Names lost in Vermont, Part 25: Geno and Yando


MRS. GENO’S OBELISK, St. Dominic’s Cemetery.

While on a seek-and-find mission for Loso gravestones in St. Dominic’s Cemetery in Proctor [Lost Names, Part 24], I photographed two other stones that propelled me to dig deeper into the identity of two women whose families belonged among other lost French-Canadian names. The first name, “Mrs. Geno,” was inscribed on one side of a three-tier marble obelisk, but the framed area below the name where her birth and death dates should have been engraved was mysteriously left blank. The opposite side of the monument disclosed more information: “J Geno/Died May 9 1904/Aged 83 Years.” Was J Geno Mrs. Geno’s husband? Proctor’s 1900 census revealed J Geno as Joseph Geno, age 75, born Canada, with wife Philomen, age 65, born Canada, mother of 13 children, of whom 9 were living. This family moved from Canada to Vermont around 1865, as documented in the 1870 Pittsford census in the village of Sutherland Falls that later separated to form the Town of Proctor. 

PHOTO OF JOSEPH Geno posted on Ancestry.

“Mrs. Jeno” did indeed prove to be Joseph’s wife. “Filliman” Geno outlived her husband by sixteen years and died on December 16, 1920, age 84. Her detailed obituary in the Rutland Herald edition of December 20, 1920 claimed she was the oldest resident of Proctor. Her descendants included 64 grandchildren, 52 great-grandchildren, and one of the fifth generation. The six pall bearers were all fellow French-Canadian immigrants: Albert Fredette, Frank Lorette, Fred Blanchard, Joseph Eno, Felix Loso, and John Pocket. One son, Samuel Geno (1858–1920), who was described in his obituary as owning “considerable property in Rutland” and as the “developer of city park,” predeceased his mother by two months. I am left to wonder why, in a family with so many descendants in the area, that not one completed Mrs. Geno’s inscription? 

Who were the Genos before they came to Proctor? Once again, Québec Catholic registers provided answers. 

PHOTO OF PHILOMENE Geno posted on Ancestry.

Marie-Philomène Boucher wed Joseph Juneau on February 1, 1853, a month before her sixteenth birthday, at the parish church of St. Gabriel-de-Brandon, Berthier County, Québec. Many Boucher families who came from Canada spelled their name as Bush[e]y. More on those families another time! Our J Geno was Joseph, son of Raphael Juneau dit LaTulippe and Louise Goyet— likely baptized with the first name of Jean-Baptiste at St.Paul-de-Lavaltrie, Québec, on October 19, 1819. No other record survives of a baptism for a baby named Joseph to the same couple, but Joseph Geno’s age, 84, on death certificate, [a year off from the monument] fits the identification. [The informant did not know the names of Joseph’s parents]. Geno descendants have posted pictures on The ones of Joseph, near the end of his life, and Philomène in widowhood are notable for being full-length images and likely taken in Proctor. 

Paternal ancestry of the Geno family in North America reaches back to Pierre Juneau/Jumeau, an immigrant from France who, with his wife Anne, was counted in the 1667 census at Petit Cap de la Madeleine.

The simpler gravestone of Mi[a]lvina Yando, “daughter of J. and M. Yando,” who died in her 24th year, took me on a similar quest.  A news item in the Rutland Herald indicated she died of consumption, after being in poor health for a year. Her parents Joseph (1833–1896) and Mary (Lavallée) Yando (1838–1917) presented a challenge in finding their Québec roots because the usual gateway of a marriage record for them, circa 1853, has not survived. Baptisms of two of their children at the church of Ste-Cecile-de-Milton, near Roxton Falls, Québec, reveals the true Yando surname as Riendeau dit Joachim. The young family touched down in present-day West Rutland in 1860, back to Canada during the early Civil War years, and then returning to Vermont by 1870. The 1880 census places them in Rutland, actually West Rutland before it separated into its own town in 1886. Descendants researching this family had been stymied by incorrect information on Joseph Yando’s death certificate which listed his parents as Joseph Yando and Maggie Valyer. Maggie Valyer could not have been Joseph’s mother because she was about his age. So, how did I find Joseph Riendeau’s parents?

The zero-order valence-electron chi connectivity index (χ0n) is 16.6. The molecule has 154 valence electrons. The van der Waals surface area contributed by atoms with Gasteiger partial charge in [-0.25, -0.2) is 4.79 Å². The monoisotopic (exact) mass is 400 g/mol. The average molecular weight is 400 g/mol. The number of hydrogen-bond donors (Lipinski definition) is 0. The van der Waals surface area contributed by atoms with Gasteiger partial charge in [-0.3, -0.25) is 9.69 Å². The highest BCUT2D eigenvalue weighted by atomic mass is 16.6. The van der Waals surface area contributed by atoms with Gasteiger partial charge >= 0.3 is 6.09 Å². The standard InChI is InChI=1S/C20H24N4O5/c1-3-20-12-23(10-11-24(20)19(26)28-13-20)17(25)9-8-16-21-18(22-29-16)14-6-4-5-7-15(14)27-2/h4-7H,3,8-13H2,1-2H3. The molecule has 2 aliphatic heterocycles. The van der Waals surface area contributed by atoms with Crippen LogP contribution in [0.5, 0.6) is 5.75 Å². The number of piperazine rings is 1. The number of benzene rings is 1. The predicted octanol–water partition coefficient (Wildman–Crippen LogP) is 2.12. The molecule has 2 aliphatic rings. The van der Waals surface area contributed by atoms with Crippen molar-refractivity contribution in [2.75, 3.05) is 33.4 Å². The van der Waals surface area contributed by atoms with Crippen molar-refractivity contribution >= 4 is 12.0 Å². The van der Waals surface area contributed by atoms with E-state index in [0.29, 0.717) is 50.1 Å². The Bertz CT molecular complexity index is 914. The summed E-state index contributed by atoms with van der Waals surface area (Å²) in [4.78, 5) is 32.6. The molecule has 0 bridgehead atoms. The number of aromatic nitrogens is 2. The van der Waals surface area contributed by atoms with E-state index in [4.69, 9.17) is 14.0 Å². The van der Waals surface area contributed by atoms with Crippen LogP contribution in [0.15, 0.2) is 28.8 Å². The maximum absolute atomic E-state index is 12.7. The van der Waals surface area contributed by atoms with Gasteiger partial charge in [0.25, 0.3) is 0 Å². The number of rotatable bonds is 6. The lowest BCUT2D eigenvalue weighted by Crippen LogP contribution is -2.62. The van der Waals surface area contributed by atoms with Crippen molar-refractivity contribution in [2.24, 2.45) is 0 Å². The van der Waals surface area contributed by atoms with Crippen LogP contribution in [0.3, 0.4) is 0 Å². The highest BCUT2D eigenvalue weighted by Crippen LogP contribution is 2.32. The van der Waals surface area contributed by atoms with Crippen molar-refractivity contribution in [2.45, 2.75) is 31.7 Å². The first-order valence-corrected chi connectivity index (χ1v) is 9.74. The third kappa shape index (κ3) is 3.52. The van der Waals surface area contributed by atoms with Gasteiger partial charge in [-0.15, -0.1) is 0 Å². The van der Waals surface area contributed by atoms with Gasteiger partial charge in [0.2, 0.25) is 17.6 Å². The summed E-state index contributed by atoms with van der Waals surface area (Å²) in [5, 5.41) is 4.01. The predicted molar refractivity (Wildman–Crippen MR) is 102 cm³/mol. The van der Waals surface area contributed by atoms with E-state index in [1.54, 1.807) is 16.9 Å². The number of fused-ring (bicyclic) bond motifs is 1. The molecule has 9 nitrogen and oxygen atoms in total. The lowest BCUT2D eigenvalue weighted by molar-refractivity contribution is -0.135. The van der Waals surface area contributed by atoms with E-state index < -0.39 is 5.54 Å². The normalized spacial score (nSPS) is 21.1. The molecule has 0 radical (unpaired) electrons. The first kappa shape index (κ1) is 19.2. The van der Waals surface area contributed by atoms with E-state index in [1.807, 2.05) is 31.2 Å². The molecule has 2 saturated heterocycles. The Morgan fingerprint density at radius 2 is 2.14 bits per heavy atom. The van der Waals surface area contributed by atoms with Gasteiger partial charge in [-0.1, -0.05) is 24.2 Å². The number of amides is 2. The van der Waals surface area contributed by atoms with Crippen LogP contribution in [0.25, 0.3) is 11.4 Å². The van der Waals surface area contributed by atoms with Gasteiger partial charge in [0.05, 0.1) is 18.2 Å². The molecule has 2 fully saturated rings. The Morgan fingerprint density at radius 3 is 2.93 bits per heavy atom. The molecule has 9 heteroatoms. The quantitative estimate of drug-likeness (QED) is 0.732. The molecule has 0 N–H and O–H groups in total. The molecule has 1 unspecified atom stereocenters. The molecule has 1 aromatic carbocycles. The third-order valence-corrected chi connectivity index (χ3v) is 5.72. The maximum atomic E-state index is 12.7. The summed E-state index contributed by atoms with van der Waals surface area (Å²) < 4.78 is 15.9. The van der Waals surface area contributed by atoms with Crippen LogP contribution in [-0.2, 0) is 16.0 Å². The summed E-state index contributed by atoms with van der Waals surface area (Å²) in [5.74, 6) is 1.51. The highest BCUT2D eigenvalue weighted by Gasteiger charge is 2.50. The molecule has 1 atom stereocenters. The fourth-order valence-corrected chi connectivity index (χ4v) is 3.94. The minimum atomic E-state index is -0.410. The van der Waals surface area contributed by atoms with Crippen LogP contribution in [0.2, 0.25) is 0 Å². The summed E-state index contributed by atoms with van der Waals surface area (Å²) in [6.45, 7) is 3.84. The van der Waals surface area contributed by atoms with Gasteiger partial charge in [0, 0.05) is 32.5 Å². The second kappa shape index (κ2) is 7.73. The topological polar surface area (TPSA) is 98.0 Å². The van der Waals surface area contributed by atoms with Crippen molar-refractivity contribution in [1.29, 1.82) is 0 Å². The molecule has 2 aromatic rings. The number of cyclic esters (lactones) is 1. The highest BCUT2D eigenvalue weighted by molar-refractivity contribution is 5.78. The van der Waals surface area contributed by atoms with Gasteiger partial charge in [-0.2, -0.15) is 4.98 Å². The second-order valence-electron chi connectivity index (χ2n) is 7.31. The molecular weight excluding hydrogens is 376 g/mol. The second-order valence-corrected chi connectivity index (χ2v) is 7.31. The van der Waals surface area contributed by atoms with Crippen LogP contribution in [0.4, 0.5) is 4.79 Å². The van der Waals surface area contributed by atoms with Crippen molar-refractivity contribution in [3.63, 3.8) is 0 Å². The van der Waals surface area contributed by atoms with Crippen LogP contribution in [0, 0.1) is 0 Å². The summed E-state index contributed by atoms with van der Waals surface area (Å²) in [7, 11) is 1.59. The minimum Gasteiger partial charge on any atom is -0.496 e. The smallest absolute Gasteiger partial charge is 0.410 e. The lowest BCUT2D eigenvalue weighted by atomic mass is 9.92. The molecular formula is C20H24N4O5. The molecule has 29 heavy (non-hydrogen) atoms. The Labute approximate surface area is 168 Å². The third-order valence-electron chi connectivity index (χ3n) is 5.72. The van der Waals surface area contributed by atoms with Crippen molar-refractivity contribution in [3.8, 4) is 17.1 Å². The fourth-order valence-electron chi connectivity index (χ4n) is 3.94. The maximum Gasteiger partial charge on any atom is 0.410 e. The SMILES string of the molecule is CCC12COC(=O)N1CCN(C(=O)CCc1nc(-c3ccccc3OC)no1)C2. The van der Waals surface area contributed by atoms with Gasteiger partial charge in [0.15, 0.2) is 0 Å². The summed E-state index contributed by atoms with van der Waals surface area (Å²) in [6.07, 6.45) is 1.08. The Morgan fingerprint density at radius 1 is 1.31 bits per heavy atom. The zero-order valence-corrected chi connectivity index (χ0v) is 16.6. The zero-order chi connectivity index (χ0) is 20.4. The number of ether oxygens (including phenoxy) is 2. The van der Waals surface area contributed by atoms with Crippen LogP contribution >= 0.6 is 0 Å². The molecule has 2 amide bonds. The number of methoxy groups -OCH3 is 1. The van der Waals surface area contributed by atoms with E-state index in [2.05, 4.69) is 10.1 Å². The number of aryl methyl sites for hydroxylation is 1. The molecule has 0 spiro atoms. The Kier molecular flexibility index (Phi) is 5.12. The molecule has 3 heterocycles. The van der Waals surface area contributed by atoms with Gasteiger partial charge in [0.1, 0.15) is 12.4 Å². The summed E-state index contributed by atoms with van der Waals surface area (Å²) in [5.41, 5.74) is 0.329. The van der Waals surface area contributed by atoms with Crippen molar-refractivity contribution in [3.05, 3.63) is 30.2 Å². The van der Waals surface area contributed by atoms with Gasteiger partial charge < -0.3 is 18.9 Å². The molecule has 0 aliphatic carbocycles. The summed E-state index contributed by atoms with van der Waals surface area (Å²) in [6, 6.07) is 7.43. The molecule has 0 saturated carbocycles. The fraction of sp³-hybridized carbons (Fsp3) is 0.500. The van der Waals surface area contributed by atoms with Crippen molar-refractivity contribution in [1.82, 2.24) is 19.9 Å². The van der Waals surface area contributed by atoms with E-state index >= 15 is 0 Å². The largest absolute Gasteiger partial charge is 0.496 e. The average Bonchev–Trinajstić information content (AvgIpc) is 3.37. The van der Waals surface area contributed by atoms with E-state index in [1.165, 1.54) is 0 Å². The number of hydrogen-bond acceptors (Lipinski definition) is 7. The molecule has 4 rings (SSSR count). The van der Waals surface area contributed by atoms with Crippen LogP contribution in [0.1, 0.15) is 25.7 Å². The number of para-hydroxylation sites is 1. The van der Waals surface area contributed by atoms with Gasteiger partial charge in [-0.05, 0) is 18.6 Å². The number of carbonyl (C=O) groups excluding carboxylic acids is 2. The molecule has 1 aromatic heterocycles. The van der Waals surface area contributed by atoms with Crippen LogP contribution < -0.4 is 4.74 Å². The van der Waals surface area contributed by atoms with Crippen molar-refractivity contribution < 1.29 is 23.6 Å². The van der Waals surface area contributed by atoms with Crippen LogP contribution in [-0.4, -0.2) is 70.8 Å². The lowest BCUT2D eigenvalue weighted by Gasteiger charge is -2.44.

MILVINA YANDO’S GRAVESTONE in St. Dominic’s Cemetery.

The baptismal record on December 16, 1854, at Ste. Cecile-de-Milton of Joseph and Mary’s eldest child, Louise, named her godparents, Joseph Riendeau and Henriette Quintin dit Dubois. Remembering the French-Canadian custom that grandparents often served as the eldest grandchild’s godparents led me to verify this couple as Joseph Yando [Riendeau]’s parents. Joseph Riendeau, baptized on September 20, 1833, at Varennes, Québec, matches perfectly to the man who settled in Proctor. Other members of this family also moved from Varennes to Ste. Cecile-de-Milton, Québec. The Riendeau family goes back to a couple named Joachim Reguindeau who married Madeleine Haneton at Boucherville, Québec on January 6, 1669. She was a Fille-du-Roy [literally daughter of the king], a group of young women recruited by Louis XIV and sent to New France to find husbands and thereby propagate descendants for the colony. Madeleine arrived on a ship aptly named La Nouvelle France on July 3, 1668, one among of hundreds of women who fulfilled their destiny and whose progeny today must number in tens of thousands.

Once again, these gravestones have served as wonderful portals not only in deciphering lost names but also in discovering their histories. 

1870 CENSUS FOR “Jeno.”

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